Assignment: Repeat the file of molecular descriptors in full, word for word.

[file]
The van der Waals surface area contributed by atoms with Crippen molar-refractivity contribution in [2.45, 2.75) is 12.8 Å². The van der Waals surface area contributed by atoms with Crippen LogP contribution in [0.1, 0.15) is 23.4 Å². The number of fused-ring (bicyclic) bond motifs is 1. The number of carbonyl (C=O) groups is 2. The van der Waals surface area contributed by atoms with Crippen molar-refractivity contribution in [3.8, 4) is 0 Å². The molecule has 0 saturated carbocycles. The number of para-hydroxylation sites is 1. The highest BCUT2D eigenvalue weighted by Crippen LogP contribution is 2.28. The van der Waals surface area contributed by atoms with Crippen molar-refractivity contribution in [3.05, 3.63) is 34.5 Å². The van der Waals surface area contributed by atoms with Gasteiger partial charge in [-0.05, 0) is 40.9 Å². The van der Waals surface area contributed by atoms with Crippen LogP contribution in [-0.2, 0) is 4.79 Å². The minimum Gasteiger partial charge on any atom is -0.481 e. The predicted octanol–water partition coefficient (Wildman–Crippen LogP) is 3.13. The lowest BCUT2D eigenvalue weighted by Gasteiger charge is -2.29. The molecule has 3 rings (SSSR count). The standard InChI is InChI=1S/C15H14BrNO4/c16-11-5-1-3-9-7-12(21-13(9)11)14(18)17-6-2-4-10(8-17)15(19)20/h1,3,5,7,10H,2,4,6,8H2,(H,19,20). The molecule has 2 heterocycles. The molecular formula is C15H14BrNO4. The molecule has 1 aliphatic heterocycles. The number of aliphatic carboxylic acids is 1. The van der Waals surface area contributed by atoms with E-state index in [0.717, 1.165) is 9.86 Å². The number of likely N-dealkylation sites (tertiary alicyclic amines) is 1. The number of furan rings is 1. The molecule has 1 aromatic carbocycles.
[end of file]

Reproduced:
The van der Waals surface area contributed by atoms with Crippen molar-refractivity contribution in [2.45, 2.75) is 12.8 Å². The van der Waals surface area contributed by atoms with Crippen LogP contribution in [0.1, 0.15) is 23.4 Å². The number of fused-ring (bicyclic) bond motifs is 1. The number of carbonyl (C=O) groups is 2. The van der Waals surface area contributed by atoms with Crippen molar-refractivity contribution in [3.8, 4) is 0 Å². The molecule has 0 saturated carbocycles. The number of para-hydroxylation sites is 1. The highest BCUT2D eigenvalue weighted by Crippen LogP contribution is 2.28. The van der Waals surface area contributed by atoms with Crippen molar-refractivity contribution in [3.05, 3.63) is 34.5 Å². The van der Waals surface area contributed by atoms with Gasteiger partial charge in [-0.05, 0) is 40.9 Å². The van der Waals surface area contributed by atoms with Crippen LogP contribution in [-0.2, 0) is 4.79 Å². The minimum Gasteiger partial charge on any atom is -0.481 e. The predicted octanol–water partition coefficient (Wildman–Crippen LogP) is 3.13. The lowest BCUT2D eigenvalue weighted by Gasteiger charge is -2.29. The molecule has 3 rings (SSSR count). The standard InChI is InChI=1S/C15H14BrNO4/c16-11-5-1-3-9-7-12(21-13(9)11)14(18)17-6-2-4-10(8-17)15(19)20/h1,3,5,7,10H,2,4,6,8H2,(H,19,20). The molecule has 2 heterocycles. The molecular formula is C15H14BrNO4. The molecule has 1 aliphatic heterocycles. The number of aliphatic carboxylic acids is 1. The van der Waals surface area contributed by atoms with E-state index in [0.717, 1.165) is 9.86 Å². The number of likely N-dealkylation sites (tertiary alicyclic amines) is 1. The number of furan rings is 1. The molecule has 1 aromatic carbocycles.